Periodic Reporting for period 2 - OcuTher (Educational Network in Ocular Drug Delivery and Therapeutics)
Reporting period: 2018-11-01 to 2020-10-31
A range of different experimental and computational methods have been developed to augment ocular drug development. This includes pharmacokinetic non-invasive fluorescence methods to monitor drug and delivery system kinetics in the eyes, methods set up for the studies of expression proteins that may affect ocular distribution and elimination of drugs. Furthermore, the model structures and related mathematics of have been generated for ocular pharmacokinetics. Importantly, we have determined the dose scaling factors for intravitreal drug administration between rat, rabbit and human. The work towards pharmacodynamic test methods so far includes cell model work on autophagy in age-related macular degeneration, and methods for measuring retinal inflammation and immunological responses.
Pharmaceutical development of drug delivery systems has progressed in many respects. Delivery systems have been generated based on many technologies, including prolonged action gels, soluble polymeric conjugates, magnetic nanoparticles for topical administration, ultrasound activatable systems for targeted drug release, and nano-sized polymeric assemblies, liposomes and protein cages for cellular drug targeting. The studies have been concentrated so far on optimization of pharmaceutical properties, such as size, charge, stealth-coating , labeling, stability and drug loading to the particles. Some delivery systems have shown prolonged release, promising dosing intervals of even a year. On the other hand, some pullulan conjugates showed cell specific delivery in the retina.
Biological testing of drug delivery materials has been done using toxicological cellular methods and in some cases mobility and interactions of the particles have been investigated using ex vivo vitreal models. Polymeric assemblies (micelles, polymersomes, conjugate, magnetic nanoparticles) have been studied also in vivo in rats and rabbits and they showed prolonged retention in the vitreous after injection. New drug candidates and delivery methods have been tested using cellular methods. For example, VCP inhibitors demonstrated neuroprotective effects in retinal explant cultures.
Overview of the results. OCUTHER project has generated generalizable results that are useful for ocular drug developers at international scale (e.g. enzyme activities, kinetic parameters in different species). Furthermore, the tools of OCUTHER project will be utilized in drug development, such as inter-species dose scaling factors and pharmacokinetic models. We have developed several ocular drug delivery systems that are promising for the delivery of poorly soluble drugs, retinal cell based targeting and prolonged action and longer drug dosing intervals. New drugs for the retinal regeneration have been investigated and their efficacy was improved with the delivery systems. The project consortium includes many companies that offer potential avenues for further exploitation. Project results have been disseminated in various conferences, public events, newsletters and publications.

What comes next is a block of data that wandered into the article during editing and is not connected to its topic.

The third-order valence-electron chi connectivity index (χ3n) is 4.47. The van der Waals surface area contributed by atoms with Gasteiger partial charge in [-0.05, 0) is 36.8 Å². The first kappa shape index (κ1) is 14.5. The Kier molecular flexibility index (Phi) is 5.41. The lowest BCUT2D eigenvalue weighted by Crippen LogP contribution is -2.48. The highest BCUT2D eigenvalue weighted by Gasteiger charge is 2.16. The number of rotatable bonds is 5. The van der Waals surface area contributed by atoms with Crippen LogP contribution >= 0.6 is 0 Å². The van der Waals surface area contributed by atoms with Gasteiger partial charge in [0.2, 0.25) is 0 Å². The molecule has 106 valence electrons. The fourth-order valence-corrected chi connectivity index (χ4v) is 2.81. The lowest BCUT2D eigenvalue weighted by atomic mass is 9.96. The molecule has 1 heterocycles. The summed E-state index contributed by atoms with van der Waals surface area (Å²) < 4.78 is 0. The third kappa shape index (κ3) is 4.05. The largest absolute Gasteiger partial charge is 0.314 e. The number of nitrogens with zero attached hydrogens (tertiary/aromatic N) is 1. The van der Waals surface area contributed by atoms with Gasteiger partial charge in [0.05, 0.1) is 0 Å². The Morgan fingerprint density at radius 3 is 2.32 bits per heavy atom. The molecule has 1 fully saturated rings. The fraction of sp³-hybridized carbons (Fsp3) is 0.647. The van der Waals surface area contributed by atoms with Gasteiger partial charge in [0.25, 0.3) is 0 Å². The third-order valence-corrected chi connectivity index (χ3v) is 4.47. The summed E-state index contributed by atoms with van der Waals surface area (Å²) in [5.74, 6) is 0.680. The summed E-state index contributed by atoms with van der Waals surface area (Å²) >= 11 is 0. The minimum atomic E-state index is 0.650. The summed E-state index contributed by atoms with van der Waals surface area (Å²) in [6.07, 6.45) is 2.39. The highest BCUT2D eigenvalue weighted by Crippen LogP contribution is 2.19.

Technology for prolonged vitreal retention of polymersomes and polymeric drug conjugates after intravitreal injections.
Role of endoplasmic reticulum associated protein degradation was shown in the loss of photoreceptors.
Neuroprotective activity of VCP inhibitors in retinal tests and their formulation in micellar formulations.
Successful synthesis of pullulan conjugates and cell specific distribution to the retina.
Generation of magnetic nanoparticles and demonstration magnetic movement of the particles in the rat eyes.
Prolonged delivery of bevacizumab from gel formulation over several months, even a year.
Characterization of ocular drug metabolizing enzymes in the rabbit and pig eye.
Cellular siRNA delivery with virus mimic nanoparticles.
Predictable ocular computer models for the kinetics of drugs and delivery systems.
First and foremost, a new generation of researchers will be educated who have a comprehensive understanding of the requirements for successful ocular drug development. These researchers will be of great importance for the pharmaceutical industry in boosting innovation and to develop more effective ocular drug products. Secondly, a number of highly interesting ocular drugs and delivery systems will be produced that will be ready for (pre)clinical testing. Thirdly, integrated experimental and computational tools will facilitate the development of ocular drugs in the pharmaceutical industry. The interaction with the industrial partners within the consortium facilitates the transfer of knowledge and facilitates further development at the end of the OCUTHER program.